It’s spring time! The air is fresh, the sun is warm again and maybe you are actively thinking about what to plant in your garden or flower pots this year!
Have you ever tried to grow your own herbs?
A wide variety of fresh herbs can be found at any garden centre. Adding herbs to pots on your windowsill or making a big herb variety pot for your patio can be quite cheerful! Plus, this keeps them within reach to help add some flavour to your cooking in an easy way!
Fresh herbs are fragrant, add a different kind of flavour to your cooking than dried, and even have some antioxidants that help fight disease! Using more flavourful ingredients also decreases our tendency to use a lot of salt, which can help keep your blood pressure under control.
Here are 10 of the best herbs to grow fresh and how to use them! Get in the garden and have fun!
1. Basil is an easy to grow plant and can be grown in or out of doors.
- How to use it: Goes well with Mediterranean foods like tomato sauce and pesto, meat or seafood. Add fresh basil at the end of cooking as the heat ruins most of the flavour.
2. Chives are grown easily and don’t need much light to flourish. They grow well in a container.
- How to use it: Just snip some off when you need a gentle onion flavour without the bite. Add at the very end to maximize their color and flavour.
3. Cilantro should be planted in full sun and well-drained soil. It needs lots of soil depth due to its root so it will need a deep pot or to be planted in the ground.
- How to use it: You either love it or hate it! Some people find it “soapy,” but regardless, it’s one of the world’s most popular spices! The bright refreshing flavor is common in Latin and Asian cooking. Cilantro is usually eaten raw, added after a dish has been cooked.
4. Dill grows best in deep, loose soil.
- How to use it: This aromatic herb goes with salmon, borscht or other stews and a variety of vegetables (especially carrots and cucumbers).
5. Mint need to be watched as this easy-to-grow herb will quickly take over your flower bed if you let it! Plant mint in its own planter or raised box to keep it contained.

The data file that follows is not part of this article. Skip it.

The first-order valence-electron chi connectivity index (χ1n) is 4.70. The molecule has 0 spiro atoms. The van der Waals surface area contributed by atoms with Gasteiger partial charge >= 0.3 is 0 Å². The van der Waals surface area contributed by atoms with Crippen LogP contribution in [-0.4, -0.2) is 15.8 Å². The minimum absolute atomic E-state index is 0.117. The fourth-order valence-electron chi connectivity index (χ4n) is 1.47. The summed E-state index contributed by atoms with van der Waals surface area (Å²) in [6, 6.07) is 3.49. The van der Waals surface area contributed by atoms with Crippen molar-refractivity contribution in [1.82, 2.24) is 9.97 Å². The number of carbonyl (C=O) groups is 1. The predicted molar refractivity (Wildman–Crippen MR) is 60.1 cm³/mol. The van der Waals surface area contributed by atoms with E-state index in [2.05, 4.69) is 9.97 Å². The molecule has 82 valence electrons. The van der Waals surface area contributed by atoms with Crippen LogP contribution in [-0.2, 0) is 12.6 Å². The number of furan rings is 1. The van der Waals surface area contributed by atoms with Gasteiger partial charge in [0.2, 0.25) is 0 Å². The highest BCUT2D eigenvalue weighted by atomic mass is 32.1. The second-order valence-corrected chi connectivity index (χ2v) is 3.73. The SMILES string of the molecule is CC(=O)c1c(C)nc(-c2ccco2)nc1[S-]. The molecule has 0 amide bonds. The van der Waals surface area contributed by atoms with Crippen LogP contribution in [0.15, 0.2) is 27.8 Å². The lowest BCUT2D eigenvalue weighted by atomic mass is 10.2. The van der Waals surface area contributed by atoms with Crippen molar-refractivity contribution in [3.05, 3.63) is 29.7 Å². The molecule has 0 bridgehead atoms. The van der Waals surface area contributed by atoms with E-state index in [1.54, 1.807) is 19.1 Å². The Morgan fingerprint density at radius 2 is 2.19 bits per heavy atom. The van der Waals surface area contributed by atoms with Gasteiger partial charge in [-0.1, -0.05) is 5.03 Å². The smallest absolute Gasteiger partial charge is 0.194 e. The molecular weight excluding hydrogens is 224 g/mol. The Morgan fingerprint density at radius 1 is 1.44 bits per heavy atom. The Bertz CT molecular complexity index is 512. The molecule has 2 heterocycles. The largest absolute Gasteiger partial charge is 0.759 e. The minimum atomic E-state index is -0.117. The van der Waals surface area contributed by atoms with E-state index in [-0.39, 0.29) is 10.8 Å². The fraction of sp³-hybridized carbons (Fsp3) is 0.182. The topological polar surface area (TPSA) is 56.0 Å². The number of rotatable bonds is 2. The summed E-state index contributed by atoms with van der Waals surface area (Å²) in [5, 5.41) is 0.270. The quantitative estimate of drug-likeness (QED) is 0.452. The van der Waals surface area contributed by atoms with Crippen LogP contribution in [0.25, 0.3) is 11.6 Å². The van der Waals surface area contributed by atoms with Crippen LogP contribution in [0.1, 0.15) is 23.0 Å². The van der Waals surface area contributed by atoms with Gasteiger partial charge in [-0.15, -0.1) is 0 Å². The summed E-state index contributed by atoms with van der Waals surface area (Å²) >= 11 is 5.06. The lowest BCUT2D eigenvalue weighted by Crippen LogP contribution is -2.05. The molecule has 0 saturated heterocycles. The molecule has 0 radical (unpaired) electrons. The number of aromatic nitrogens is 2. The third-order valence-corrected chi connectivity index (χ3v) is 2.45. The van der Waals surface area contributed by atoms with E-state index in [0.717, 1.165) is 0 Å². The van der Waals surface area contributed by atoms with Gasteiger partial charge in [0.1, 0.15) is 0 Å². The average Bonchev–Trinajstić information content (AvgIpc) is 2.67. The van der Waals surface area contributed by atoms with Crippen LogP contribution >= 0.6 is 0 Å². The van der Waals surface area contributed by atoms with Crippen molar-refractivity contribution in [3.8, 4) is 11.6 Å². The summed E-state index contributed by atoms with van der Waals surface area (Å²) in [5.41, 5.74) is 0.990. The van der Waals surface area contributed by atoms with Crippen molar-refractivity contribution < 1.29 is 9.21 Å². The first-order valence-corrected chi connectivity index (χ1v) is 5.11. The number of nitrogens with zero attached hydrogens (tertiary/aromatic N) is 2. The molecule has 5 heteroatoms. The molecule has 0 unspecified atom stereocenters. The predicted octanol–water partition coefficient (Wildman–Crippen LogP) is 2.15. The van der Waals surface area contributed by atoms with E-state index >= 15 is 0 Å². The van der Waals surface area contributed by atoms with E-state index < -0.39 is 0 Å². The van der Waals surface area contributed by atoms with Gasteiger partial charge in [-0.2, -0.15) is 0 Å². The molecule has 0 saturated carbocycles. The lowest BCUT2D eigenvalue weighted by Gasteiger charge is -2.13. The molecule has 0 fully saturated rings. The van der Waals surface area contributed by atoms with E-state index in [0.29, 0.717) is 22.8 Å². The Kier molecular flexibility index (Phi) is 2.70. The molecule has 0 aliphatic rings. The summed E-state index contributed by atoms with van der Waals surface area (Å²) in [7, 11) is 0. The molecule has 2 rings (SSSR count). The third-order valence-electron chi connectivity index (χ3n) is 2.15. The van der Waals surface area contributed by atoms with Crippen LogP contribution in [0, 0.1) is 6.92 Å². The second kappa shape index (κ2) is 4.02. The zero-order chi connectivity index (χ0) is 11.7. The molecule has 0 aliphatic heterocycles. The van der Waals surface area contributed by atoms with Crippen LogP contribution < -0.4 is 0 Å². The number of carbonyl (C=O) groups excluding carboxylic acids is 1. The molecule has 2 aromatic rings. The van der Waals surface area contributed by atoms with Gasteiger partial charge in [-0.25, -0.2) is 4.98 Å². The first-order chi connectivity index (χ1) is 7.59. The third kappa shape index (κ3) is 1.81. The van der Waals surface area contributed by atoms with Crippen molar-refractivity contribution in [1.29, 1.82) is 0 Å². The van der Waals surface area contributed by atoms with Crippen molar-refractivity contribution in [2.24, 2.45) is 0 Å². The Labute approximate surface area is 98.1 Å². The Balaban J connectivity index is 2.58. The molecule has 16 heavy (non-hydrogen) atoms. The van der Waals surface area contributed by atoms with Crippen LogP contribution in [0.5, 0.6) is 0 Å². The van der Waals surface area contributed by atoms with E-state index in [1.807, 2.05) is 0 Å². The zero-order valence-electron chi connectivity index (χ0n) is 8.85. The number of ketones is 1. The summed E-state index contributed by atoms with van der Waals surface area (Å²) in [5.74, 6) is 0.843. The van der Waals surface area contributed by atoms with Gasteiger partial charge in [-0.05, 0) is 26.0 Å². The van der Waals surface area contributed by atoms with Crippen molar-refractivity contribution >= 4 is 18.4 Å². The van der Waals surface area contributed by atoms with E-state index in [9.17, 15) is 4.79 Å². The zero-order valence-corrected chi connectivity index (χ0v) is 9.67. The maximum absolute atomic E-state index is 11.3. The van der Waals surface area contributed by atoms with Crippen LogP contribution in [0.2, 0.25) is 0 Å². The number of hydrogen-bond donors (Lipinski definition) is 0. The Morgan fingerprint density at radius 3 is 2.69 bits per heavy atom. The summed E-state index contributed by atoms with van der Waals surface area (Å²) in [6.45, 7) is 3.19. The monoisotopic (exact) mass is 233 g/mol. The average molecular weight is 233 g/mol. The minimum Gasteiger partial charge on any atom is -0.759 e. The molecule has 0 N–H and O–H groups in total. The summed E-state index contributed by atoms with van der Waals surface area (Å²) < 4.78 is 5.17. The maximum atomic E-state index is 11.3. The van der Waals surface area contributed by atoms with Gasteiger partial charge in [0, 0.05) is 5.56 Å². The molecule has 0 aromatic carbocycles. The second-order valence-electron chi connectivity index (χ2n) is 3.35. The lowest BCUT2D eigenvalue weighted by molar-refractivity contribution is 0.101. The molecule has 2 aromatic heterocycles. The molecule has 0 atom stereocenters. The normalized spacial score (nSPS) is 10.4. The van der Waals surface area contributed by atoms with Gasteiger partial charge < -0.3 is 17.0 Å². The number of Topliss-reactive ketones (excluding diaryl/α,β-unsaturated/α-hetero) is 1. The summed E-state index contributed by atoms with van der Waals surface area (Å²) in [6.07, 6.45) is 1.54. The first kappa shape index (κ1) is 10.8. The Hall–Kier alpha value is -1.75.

- How to use it: In sweet desserts as well as savoury dishes from the Middle East and North Africa. Fresh mint is perfect for summer-fresh salads, to liven up a sauce, or to brew fragrant teas.
6. Oregano loves sunlight so make sure it gets lots for optimal flavour.
- How to use it: This pungent herb is primarily found in Mediterranean and Mexican cuisines. Add it into soups or stews as well.
7. Parsley needs moist soil. Don’t let it dry out or it will wilt and won’t want to spring back.
- How to use it: This versatile spice is great in pasta dishes, sprinkled on fish and chicken, or added to potatoes. It’s one of the most common and versatile herbs used in Western cooking. Flat-leaf or Italian parsley has the best texture and flavour for cooking.
8. Rosemary likes full sunlight, well-drained soil, and frequent watering.
- How to use it: Its woodsy flavour works well with a variety of roasted or barbecued meats (like chicken, pork and salmon) or mixed into sauces for a more subtle taste. It also blends with tomatoes, spinach, and mushrooms. Because the flavour is strong, it’s best to add rosemary sparingly at first and more if needed.
9. Sage likes plenty of sunlight, good soil, and watering every other day.
- How to use it: With a slightly peppery flavour, sage is great with sweet fruits and veggies like apples and squash, but it also adds a punch to poultry dishes, potatoes or cheese. Don’t worry about overcooking as this powerful spice’s flavour holds up well when cooked for long periods of time.
10. Thyme likes lots of sunlight.
- How to use it: One of the most popular herbs in American and European cooking, thyme can be paired with nearly any kind of meat, poultry, fish, beans, eggs or vegetable. To use fresh thyme, peel off as many of the leaves as you can from the woody stem by running your fingers along the stem.
Fresh brewed mint tea
- Fresh mint
- Snip off a few leaves of mint from your plant. Alternatively, you can dry your mint leaves in the fall and use them the same way.
- Pour boiling water over leaves and allow flavour to infuse for about 3-5 minutes or until desired strength has been reached.
About Amy Horrock
Born and raised in Winnipeg Manitoba, Amy Horrock is a registered dietitian and member of the Regional Dysphagia Management Team. She loves cooking, blogging, and spreading the joy of healthy eating to others! Outside of the kitchen, this prairie girl can be found crocheting, reading, or exploring the natural splendor and soaring heights of British Columbia with her husband!